Deciding to transition your child to their own bed is a big deal, both for you and your child. It’s a milestone that means they are growing up. But when is the right time to do it?
Many parents choose to co-sleep with their baby, since doing so allows them to look after their baby during the night and avoid 2 a.m. trips when they start crying. However, it’s important to keep in mind that co-sleeping may increase the risk of fatal accidents, especially as a child grows older.
Generally, experts recommend that the sooner your little one learns to sleep in their crib or bed, the better. It may be easier to train toddlers (between the ages of 1-3) to sleep in their own crib since they can’t get out.
But what about when they transition to a toddler bed? How can you deal with your toddler repeatedly trying to crawl into your bed each night instead of your own?
How to encourage your toddler to sleep in their own bed
Here are some tips to help you encourage your child to sleep in their own bed and ensure that they have a safe and restful sleep.
Don’t rush the process
It’s normal for toddlers to have separation anxiety. Don’t expect your little one to suddenly be fine with being all alone in their own bed at night.
Take small steps. You may sit in their bed initially until they fall asleep. Then later, switch to sitting in a chair while they go to sleep. You may even allow a little time in your bed, such as 15-20 minutes, and then make them sleep in their own bed.
Make the transition exciting
Sleeping in their own bed should not sound like a punishment but an achievement. Motivate your toddler with encouraging words, and tell them how fun it will be to get a “grown-up bed” just like mommy and daddy. You can even let them help pick out their bedding.
Reward them when they succeed
Whether it’s a small sticker, star, or their favorite meal, reward your toddler when they do sleep in their own bed. They should feel that sleeping in their own bed is something to be celebrated.
As tempting as it may be, don’t give into the fatigue. Sometimes, parents may allow their child to sleep with them because they are too tired for the late-night wrestle in getting them back to their own bed. But remember that the pain you’re going through now will pay off in the long run.
If your toddler is sick or scared, you can set up a mattress or folding bed close to your child’s bed. This reinforces to them that their place for sleeping is their own bed, not yours.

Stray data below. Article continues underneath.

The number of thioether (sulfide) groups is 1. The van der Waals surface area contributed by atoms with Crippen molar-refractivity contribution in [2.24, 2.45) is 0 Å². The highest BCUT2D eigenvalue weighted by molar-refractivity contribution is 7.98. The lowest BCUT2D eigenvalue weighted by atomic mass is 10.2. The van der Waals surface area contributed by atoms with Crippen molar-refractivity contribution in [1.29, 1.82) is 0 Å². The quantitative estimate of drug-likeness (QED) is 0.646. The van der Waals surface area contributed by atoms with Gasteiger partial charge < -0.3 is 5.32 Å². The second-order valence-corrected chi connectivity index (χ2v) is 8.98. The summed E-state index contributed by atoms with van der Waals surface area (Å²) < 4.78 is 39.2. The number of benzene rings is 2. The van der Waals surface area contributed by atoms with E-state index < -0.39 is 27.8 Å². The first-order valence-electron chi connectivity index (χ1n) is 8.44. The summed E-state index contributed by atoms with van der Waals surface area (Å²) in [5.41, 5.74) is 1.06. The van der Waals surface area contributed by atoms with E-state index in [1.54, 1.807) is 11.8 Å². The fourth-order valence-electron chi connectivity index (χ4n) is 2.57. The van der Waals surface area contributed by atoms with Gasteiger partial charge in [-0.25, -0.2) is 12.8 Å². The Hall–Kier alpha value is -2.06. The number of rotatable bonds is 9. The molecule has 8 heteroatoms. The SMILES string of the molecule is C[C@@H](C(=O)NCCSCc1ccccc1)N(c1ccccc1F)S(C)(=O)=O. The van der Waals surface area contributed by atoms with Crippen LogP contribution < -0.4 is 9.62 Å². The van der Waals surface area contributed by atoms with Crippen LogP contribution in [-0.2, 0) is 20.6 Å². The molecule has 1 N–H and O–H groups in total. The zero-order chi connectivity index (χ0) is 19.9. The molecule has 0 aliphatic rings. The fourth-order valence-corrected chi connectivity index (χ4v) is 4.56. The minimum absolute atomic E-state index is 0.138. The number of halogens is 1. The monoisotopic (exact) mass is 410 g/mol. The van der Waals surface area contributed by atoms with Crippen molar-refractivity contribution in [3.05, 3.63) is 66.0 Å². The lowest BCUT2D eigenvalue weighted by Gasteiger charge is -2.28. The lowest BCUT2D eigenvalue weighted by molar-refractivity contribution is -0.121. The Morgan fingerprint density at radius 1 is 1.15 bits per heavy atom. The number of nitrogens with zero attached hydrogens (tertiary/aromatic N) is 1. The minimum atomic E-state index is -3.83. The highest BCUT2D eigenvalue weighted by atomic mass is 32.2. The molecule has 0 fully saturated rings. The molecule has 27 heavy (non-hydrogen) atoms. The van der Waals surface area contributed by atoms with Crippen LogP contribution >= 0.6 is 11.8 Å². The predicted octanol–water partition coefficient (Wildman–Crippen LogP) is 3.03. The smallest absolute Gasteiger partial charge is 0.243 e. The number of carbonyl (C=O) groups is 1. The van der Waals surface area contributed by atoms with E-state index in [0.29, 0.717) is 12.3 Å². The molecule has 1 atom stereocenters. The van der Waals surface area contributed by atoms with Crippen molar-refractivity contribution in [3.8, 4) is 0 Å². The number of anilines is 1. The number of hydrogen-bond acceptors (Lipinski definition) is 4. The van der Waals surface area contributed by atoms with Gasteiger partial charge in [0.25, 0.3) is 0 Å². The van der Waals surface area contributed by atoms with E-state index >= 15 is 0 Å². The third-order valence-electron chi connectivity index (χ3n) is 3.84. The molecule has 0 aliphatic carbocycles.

Teach them to go back to sleep on their own
Instead of telling your child not to get out of their bed when they wake up in the middle of the night, teach them ways of following back to sleep. Show them how to count sheep, take deep breaths, etc. as ways of trying to fall asleep again.
Encourage their independence
Put your toddler to bed when they are sleepy and not when they have dozed off. It will help your toddler to learn how to sleep on their own.
And don’t lose your cool when trying to put your little one to sleep, especially if they get stubborn and cranky because they don’t want to be separated from you. Boost your toddler’s sense of independence by letting them dictate their sleep routine, such as picking their pajamas, their bedtime story, and their lullaby.
Follow a sleep routine
Make your toddler follow certain routine activities before bedtime. These include brushing their teeth, taking a bath, and changing into pajamas. These activities will train their mind to be ready for sleep.
Stick to a regular bedtime schedule
Having a consistent sleeping schedule helps ensure that your child gets sufficient sleep. This helps train your toddler’s mind to sleep on schedule.
Make sure your toddler’s sleeping space is safe and comfortable
Male sure their bedroom is quiet and at a comfortable temperature. Use a firm mattress and train your child to sleep on their back, not their stomach. Avoid using sleep positioners for your toddler or placing extra toys or blankets in their bed, as they may cause accidental suffocation.
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Pacheco D. Children and Sleep. Sleep Foundation. https://www.sleepfoundation.org/children-and-sleep